Officials from East Hampton and Southampton towns joined the League of Women Voters of the Hamptons Monday for a public forum on the success and failure of local accessory apartment laws.
Both East End towns have established accessory apartment laws over the last decade to create more affordable housing opportunities. Southampton has approved 131 new accessory apartments since the town’s most recent legislation was passed in 2002, while East Hampton has approved just five since its law was revised in 2007.
“Our law in East Hampton doesn’t work, so I’m not going to go through it,” East Hampton Town Councilwoman Theresa Quigley said at the forum at the .
Hamptons League Housing Chair Barbara Jordan, who also serves on the East Hampton Town’s housing advisory board, housing authority and demographics study group, moderated the panel. She shared figures suggesting that home prices are so inflated on the East End that mortgages are costing many local families as much as 50 percent of their income, while typical American families spend 30 percent of their income on home loans.
“Many people in our towns are house stressed,” Jordan said.
East Hampton has had laws on the books allowing accessory apartments since 1984, Quigley said, but the town made revisions in 2007 with the hope that more residents would seek permits for accessory units. “They are needed,” the councilwoman said, explaining that accessory apartments help young people afford their homes by having a tenant, while at the same time providing an affordable place to live for those tenants.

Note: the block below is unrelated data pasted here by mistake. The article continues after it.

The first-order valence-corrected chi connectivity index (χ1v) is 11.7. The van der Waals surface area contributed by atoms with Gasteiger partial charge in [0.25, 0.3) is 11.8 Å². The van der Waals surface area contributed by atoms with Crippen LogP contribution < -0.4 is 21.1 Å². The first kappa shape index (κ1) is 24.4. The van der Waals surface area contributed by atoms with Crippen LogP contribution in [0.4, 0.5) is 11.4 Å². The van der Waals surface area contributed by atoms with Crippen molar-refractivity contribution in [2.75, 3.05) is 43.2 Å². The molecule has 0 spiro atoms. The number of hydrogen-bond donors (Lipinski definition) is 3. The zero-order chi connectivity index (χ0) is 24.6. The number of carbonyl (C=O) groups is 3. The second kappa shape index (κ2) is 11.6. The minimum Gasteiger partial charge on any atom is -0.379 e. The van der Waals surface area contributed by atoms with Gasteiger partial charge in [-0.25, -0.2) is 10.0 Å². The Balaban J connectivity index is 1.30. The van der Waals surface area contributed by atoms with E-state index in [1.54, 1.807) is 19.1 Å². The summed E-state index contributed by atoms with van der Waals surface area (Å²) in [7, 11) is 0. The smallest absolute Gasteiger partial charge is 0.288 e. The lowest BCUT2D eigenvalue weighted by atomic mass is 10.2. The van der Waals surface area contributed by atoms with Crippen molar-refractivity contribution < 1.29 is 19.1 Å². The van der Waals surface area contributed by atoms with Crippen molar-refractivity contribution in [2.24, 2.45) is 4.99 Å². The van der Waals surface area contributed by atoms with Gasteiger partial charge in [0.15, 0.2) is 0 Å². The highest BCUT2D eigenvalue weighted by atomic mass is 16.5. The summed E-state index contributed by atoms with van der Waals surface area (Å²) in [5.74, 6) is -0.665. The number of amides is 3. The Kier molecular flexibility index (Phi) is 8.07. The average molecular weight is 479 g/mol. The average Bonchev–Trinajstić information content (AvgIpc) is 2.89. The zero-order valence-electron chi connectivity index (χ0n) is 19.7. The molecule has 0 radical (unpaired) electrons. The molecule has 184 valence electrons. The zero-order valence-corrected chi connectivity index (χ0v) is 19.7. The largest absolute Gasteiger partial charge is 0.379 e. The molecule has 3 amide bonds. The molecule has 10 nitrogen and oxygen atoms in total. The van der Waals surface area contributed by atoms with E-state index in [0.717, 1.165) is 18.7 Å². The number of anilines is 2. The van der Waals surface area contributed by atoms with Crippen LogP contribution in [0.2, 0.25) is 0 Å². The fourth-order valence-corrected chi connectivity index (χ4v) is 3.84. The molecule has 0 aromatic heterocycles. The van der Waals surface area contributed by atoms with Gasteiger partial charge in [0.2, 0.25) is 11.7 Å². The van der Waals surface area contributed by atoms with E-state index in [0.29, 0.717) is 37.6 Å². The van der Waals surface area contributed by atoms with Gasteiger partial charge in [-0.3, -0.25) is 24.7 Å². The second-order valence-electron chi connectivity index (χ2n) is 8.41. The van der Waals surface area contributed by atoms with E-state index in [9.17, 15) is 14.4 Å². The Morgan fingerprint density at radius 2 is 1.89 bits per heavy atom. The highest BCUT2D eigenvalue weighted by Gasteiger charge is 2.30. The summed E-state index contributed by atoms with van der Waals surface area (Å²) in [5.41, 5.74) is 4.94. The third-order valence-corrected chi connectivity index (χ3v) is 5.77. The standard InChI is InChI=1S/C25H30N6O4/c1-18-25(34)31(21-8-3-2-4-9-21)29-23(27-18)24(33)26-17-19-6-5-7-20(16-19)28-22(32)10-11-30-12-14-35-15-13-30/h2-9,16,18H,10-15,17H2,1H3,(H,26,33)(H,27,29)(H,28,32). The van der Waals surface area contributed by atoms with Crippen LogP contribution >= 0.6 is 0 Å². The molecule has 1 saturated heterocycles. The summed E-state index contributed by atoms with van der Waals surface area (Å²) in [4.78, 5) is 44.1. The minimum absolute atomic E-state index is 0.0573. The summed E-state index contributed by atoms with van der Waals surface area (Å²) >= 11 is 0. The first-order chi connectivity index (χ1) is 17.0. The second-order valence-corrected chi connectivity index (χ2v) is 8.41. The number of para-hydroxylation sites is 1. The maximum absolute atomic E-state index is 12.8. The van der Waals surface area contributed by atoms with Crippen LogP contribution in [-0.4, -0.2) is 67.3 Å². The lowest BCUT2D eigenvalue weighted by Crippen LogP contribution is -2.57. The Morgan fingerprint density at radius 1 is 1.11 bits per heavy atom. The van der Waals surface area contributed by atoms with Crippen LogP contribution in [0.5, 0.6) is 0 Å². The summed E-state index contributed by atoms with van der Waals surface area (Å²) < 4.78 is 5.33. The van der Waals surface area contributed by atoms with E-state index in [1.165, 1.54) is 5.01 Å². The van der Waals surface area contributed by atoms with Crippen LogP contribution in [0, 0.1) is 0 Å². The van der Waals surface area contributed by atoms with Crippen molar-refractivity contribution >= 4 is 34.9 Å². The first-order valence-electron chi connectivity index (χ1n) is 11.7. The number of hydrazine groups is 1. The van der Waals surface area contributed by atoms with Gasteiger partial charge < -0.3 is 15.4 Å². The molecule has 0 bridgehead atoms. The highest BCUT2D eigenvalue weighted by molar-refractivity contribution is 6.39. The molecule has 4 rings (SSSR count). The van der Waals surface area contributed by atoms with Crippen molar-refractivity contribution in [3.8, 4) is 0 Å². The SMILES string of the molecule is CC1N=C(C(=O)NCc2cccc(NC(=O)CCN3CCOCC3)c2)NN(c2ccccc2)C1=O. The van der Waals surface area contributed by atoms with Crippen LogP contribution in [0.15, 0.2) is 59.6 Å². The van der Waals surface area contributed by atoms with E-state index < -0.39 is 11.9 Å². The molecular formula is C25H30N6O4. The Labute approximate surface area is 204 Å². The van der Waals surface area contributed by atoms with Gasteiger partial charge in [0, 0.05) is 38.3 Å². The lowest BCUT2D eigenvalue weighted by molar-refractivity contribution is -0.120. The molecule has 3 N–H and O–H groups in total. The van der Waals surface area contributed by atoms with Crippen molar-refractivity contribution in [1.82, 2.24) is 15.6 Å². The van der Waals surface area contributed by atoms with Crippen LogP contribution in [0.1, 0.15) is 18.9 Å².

East Hampton Town has 22,874 housing units and 15 of them are legal accessory apartments, Quigley said, noting that is just .00052 percent of the housing stock. She added that six of those 15 permitted accessory apartments are out of compliance and the owners are going before the court with violation notices. It’s not a friendly law, Quigley said, adding that she’s looking to follow Southampton’s legislation.
In Southampton, homeowners must have a minimum lot size of 30,000 square feet to build an accessory apartment. To be eligible, the homeowner must occupy the property, the apartment may not exceed 35 percent of the dwelling, it must be between 400 and 1,000 square feet, cannot have more than two bedrooms, and the tenant must be the homeowner, a relative of the homeowner or an employee of or in Southampton Town.
The permit process demands a certificate of occupancy and approval from the building inspector and the architectural review board; a three-year permit costs $100, though it is waived if the apartment is owner occupied.
East Hampton’s minimum lot size for an accessory apartment is 15,000 square feet, and only 20 apartments may be constructed within each school district. Tenants must be year-round residents and must prove legal residency in East Hampton Town prior to renting an accessory apartment. Apartments must be between 300 and 600 square feet with a maximum of one bedroom and two tenants. The town requires that there be two extra spaces in the driveway for tenants and initial permits cost $50, though it is $500 to legalize an existing illegal apartment. The apartments must be affordable and renewal costs $25.
Quigley said the percentage of affordable homes sold in Springs and Montauk dropped from around 50 percent to around 5 percent from 1997 to 2009, while six percent of homes were affordable in Wainscott in 1997 and none were affordable in 2009.
“We need younger, older and lower income people in East Hampton,” Quigley said, noting that “moving up-island” is not an acceptable solution. “This goes to the heart and soul of our community,” she said, promising that East Hampton Town Supervisor Bill Wilkinson is in favor of revising the laws and they hope to do it sooner than later.
“We need to be creative and we need to be aggressive” to make sure people can stay on the East End, Southampton Town Councilman Chris Nuzzi said. He added that Southampton has a relatively easy approval process and the laws ensure that apartments will be safe. “We’ve created a reasonable regulatory environment and structure around it,” he said.